The old environment:
- Sits on a DigitalOcean Ubuntu + Apache box for hosting
- DNS hosting is provided by AWS Route 53
- Requires a .htaccess rule and some environment variables to ensure that the built code is served up
- Uses Vagrant to bring up a VM for development
The DigitalOcean box is overkill for hosting a static website, and it’s probably time to phase it out. The trend of devops and cloud solutions really hits home here — the cumbersome tasks of keeping on top of patches for the latest CVEs, handling software updates and backups is a drag.
As the whole site is deployed at the moment, I rely on some environment variables to switch between source and distribution directories when serving the site. I’d like to minimise the amount of environment-specific code — switching public directories within the Apache config file is not ideal when it’s unreliable — even if that’s because of my own lack of knowledge!
Finally, building a 1GB Vagrant VM for development of a static website is mad. One alternative I found is the http-server npm package. It’s configurable enough to handle setting up SSL and CORS, and even handles GZIP on a basic level. Whereas Vagrant is brilliant at providing a padded environment, a more portable library that can be installed alongside a project’s devDependencies is surely preferable.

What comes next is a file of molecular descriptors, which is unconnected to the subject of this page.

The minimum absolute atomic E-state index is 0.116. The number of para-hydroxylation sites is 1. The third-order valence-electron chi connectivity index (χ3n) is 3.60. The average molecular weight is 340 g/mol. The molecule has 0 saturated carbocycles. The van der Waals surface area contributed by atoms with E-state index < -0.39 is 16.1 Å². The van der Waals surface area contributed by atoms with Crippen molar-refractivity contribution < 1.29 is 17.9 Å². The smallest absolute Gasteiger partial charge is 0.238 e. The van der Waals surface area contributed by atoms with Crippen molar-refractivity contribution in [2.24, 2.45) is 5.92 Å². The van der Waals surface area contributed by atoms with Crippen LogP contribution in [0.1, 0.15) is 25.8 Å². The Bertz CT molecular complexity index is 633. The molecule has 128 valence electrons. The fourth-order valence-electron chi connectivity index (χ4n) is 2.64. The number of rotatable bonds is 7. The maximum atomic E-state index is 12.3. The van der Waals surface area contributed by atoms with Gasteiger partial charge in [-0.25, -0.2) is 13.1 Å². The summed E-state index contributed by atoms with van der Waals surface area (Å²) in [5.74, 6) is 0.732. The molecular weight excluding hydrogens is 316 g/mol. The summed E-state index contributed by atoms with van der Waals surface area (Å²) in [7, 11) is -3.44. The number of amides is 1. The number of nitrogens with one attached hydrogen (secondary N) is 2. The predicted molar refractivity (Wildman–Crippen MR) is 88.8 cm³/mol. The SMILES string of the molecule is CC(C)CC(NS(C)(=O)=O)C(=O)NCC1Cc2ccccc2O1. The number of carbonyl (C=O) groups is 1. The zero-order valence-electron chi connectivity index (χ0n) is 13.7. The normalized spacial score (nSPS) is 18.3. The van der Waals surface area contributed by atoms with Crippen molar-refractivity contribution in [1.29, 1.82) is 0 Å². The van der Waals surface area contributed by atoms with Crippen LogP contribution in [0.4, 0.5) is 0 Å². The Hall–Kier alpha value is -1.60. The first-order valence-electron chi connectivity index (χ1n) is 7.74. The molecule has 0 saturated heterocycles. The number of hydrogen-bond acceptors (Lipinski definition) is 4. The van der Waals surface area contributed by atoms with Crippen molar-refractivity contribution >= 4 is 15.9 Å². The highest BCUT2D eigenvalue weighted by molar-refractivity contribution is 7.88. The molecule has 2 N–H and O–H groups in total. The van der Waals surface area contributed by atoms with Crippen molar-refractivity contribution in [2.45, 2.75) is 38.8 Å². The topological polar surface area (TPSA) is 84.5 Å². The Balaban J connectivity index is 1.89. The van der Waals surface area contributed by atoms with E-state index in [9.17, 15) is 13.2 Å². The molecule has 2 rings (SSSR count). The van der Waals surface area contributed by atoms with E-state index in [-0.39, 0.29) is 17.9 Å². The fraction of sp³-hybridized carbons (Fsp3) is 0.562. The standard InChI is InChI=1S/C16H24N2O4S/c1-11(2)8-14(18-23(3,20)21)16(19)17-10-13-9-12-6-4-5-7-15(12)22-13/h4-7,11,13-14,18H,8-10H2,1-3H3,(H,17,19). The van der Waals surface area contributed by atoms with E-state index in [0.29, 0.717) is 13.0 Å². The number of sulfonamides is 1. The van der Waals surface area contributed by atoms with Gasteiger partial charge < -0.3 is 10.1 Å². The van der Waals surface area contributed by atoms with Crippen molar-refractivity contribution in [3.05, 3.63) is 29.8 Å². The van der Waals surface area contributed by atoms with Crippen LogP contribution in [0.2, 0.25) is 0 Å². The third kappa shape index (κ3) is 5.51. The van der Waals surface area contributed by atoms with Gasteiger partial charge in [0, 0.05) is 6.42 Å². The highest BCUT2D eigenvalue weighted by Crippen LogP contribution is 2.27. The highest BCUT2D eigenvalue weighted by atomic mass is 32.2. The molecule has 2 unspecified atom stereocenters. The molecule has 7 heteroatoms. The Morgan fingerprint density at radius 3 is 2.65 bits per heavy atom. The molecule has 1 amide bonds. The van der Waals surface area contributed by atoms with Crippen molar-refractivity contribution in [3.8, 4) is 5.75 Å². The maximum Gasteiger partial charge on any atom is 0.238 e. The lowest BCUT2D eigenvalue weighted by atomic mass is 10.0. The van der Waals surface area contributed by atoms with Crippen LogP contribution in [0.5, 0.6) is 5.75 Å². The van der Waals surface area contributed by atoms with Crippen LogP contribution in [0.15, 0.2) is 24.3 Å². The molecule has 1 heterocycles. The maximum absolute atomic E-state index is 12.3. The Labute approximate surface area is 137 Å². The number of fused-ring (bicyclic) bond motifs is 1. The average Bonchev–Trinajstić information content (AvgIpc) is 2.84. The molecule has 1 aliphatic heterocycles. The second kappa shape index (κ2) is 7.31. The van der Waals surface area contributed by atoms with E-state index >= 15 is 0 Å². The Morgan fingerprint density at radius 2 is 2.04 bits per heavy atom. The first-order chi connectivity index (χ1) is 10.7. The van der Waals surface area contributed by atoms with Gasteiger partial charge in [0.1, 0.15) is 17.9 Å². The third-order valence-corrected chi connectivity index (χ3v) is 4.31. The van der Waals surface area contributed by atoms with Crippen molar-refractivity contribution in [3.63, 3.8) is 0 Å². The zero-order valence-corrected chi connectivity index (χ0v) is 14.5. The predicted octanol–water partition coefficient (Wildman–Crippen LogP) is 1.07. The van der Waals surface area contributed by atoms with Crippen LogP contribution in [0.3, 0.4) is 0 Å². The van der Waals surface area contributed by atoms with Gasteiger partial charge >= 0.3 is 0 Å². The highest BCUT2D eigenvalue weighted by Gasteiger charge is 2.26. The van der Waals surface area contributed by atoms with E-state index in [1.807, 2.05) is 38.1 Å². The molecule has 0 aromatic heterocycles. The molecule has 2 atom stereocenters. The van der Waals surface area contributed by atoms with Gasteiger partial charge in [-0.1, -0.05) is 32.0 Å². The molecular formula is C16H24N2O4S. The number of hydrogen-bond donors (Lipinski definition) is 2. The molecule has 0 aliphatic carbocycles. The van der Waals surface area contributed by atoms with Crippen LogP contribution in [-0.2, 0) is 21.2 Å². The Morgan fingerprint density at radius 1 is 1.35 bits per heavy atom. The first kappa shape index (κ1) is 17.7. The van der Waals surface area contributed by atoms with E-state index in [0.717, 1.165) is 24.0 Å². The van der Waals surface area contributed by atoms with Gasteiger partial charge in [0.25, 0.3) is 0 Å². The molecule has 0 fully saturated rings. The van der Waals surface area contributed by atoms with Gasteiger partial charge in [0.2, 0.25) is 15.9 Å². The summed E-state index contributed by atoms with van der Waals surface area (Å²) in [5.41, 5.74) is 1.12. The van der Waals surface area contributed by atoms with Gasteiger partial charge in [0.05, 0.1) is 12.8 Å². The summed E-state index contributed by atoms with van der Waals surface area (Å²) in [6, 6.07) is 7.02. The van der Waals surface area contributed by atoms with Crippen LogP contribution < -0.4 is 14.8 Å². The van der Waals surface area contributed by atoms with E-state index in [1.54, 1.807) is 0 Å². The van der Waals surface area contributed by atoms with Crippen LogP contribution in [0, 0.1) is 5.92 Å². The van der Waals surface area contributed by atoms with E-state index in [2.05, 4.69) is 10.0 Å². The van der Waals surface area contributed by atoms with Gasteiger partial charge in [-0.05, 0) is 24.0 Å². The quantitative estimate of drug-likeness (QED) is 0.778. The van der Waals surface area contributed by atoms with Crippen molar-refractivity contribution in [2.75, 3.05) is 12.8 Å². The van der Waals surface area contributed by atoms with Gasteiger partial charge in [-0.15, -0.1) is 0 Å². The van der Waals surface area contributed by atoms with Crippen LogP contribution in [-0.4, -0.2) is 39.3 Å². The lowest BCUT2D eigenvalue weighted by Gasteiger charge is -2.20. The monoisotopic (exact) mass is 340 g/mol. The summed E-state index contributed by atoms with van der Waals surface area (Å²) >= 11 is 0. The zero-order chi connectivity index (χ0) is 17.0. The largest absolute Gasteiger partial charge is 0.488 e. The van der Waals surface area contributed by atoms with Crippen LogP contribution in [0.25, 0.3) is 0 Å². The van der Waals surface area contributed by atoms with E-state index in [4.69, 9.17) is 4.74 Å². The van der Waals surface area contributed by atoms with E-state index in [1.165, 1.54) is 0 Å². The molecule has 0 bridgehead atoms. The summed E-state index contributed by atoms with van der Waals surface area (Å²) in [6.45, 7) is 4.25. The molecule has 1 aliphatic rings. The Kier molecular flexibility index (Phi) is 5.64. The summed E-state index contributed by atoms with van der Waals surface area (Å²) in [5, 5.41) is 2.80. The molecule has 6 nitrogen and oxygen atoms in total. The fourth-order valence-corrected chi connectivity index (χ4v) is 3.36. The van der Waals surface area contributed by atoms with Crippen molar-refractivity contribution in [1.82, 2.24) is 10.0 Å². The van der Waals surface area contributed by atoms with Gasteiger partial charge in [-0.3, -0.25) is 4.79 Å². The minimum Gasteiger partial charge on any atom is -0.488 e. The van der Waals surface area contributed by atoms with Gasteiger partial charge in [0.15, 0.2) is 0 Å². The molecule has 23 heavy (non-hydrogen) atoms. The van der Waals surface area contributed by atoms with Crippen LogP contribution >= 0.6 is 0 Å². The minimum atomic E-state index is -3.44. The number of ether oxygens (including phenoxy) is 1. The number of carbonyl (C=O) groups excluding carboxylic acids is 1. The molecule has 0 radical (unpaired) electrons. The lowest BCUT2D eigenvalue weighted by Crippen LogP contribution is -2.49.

- Theoretically work automatically with Git hooks, but my code on the server is temperamental…
- Require a commit of the built source code in to the dist/ folder.
At one point this was all working smoothly — a GitHub post-receive hook would go and call a deploy script on my server, which would go and pull the latest changes so they’d get displayed on the production server. After a few years and a few updates to Apache / Ubuntu, this is no longer the case.
Exposing deployment functionality on a production environment, even if it’s protected behind some authentication, is slightly insecure and breaks the pattern of “static everything”. Having one-way deployment here would be preferable.